“It wasn’t a great time for drama,” recalled Heath. “It was around 2008- 2009.… We’re here talking about the golden age of drama, and all these dramas being made by Netflix and Amazon and Sky. But then, BBC drama was seen, at best, as a loss leader by the broadcaster.”

Mercurio said: “We always felt we wanted it to be a thriller… so you had to watch the six episodes and see how it would resolve. As the script was developed, we were fortunate that a new batch of money came online for BBC Two.”

Line of Duty found its natural home on BBC Two, he thought, as it “was allowed to grow and be itself on the channel and then we were ready to move to BBC One. The first episode got about 3.5 million viewers, the best drama series on BBC Two for years.”

While the first series was shot in Birmingham, the show is now filmed in Northern Ireland.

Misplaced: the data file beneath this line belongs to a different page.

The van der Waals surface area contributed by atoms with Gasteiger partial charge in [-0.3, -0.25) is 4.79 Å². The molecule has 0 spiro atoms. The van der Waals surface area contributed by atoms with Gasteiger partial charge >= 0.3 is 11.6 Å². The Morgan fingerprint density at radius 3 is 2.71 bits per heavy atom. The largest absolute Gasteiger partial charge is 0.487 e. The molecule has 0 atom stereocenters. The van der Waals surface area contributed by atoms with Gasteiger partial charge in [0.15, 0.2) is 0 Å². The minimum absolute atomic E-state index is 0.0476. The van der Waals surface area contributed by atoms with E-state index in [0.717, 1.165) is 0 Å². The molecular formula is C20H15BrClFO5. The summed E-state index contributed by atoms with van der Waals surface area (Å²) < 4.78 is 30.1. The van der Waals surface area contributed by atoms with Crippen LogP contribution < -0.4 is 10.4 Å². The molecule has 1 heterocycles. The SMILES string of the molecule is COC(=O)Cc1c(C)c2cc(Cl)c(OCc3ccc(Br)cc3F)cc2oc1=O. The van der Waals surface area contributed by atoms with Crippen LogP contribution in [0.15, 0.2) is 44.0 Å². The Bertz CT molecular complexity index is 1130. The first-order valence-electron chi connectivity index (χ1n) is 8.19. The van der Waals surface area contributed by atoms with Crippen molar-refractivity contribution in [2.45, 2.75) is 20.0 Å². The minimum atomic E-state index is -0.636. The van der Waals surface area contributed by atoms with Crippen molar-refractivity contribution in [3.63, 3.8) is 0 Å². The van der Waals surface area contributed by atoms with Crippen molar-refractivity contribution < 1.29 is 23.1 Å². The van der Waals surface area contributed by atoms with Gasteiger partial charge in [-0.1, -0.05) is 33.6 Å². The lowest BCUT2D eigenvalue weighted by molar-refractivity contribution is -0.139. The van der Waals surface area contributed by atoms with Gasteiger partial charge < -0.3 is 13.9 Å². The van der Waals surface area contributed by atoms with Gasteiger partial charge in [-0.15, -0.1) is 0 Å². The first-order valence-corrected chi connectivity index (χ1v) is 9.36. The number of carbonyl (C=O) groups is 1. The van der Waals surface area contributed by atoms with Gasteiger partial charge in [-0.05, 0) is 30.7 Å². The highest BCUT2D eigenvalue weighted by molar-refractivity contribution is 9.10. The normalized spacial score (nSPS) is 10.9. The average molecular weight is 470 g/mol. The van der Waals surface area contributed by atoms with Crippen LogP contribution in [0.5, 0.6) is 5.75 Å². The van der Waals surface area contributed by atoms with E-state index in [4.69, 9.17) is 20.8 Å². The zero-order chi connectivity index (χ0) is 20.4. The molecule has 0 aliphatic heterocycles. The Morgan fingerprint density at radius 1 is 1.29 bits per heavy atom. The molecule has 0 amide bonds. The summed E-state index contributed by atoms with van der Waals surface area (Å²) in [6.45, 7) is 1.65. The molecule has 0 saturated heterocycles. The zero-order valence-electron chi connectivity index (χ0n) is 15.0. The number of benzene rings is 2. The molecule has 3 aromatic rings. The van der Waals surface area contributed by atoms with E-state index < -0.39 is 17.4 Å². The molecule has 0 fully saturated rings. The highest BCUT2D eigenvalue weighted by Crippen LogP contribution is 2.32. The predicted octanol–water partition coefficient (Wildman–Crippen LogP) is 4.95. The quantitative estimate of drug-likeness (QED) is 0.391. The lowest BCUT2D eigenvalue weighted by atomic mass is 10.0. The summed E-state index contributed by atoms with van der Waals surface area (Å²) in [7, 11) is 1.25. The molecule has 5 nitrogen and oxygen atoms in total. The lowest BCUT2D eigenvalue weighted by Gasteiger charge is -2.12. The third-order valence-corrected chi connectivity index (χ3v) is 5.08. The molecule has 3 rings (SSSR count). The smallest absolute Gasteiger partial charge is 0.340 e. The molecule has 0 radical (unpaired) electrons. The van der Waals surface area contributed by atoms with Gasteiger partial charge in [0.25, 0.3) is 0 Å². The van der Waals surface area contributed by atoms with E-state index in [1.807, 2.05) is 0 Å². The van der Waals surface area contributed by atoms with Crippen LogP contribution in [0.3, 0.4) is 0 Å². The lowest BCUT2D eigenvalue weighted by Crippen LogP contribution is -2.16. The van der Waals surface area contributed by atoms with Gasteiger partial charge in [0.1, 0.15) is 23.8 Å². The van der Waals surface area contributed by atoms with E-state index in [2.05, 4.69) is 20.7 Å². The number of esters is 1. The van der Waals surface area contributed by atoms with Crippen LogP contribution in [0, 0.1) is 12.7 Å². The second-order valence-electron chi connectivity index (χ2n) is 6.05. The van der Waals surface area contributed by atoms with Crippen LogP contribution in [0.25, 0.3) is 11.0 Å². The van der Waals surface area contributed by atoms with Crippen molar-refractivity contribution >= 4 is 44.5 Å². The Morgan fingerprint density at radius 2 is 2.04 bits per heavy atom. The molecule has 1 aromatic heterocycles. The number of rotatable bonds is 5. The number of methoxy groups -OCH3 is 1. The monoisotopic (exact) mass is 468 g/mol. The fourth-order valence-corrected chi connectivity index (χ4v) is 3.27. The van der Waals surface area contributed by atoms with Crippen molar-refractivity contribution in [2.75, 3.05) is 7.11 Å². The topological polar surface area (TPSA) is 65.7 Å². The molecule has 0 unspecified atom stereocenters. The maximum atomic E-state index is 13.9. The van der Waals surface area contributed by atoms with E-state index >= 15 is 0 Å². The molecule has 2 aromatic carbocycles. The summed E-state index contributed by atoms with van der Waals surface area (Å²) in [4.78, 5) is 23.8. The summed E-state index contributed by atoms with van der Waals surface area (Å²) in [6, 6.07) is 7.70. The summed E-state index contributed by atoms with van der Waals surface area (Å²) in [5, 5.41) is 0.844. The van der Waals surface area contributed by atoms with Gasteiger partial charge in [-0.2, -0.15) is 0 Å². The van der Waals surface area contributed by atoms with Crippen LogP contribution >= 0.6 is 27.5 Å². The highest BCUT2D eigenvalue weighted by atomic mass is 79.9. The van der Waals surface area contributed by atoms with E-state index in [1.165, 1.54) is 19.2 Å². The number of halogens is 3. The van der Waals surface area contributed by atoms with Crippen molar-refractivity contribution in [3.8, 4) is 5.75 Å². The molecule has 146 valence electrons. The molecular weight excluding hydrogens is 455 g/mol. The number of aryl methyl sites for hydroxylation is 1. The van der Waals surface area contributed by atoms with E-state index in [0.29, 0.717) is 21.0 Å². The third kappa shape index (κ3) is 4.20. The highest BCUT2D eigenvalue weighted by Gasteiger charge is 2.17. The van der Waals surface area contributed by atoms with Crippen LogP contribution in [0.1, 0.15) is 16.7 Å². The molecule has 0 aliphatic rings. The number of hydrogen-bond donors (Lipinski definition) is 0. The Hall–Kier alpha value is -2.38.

Northern Irishman Dunbar auditioned for the role of Hastings. He thought about the character’s background from his own perspective of being a Catholic living in a Protestant area: “To me, to be the head of a unit such as AC-12, it would probably have been useful to be someone who was on the outside of things.”

Which makes the whole freemason plot line in Line of Duty so puzzling, said Robinson, as she inquired of his character: “Are you a mason?”

“I’m not at liberty to answer that,” said Dunbar enigmatically.

“As a writer, I’m not thinking whether that is what a woman would do, or what a man would do, I’m thinking about what anyone would do.”

Dunbar also chose not to wear his glasses for the role, “which means I have to learn the script!”.

Some fans play Line of Duty bingo, watching the drama and crossing off Hastings’ trademark colloquialisms, such as “fella” or “for the love of God”, whenever Dunbar utters them.

Robinson wanted to know: “All those expressions of yours, like ‘Mother of God’, were they in the original script or have you enhanced it?”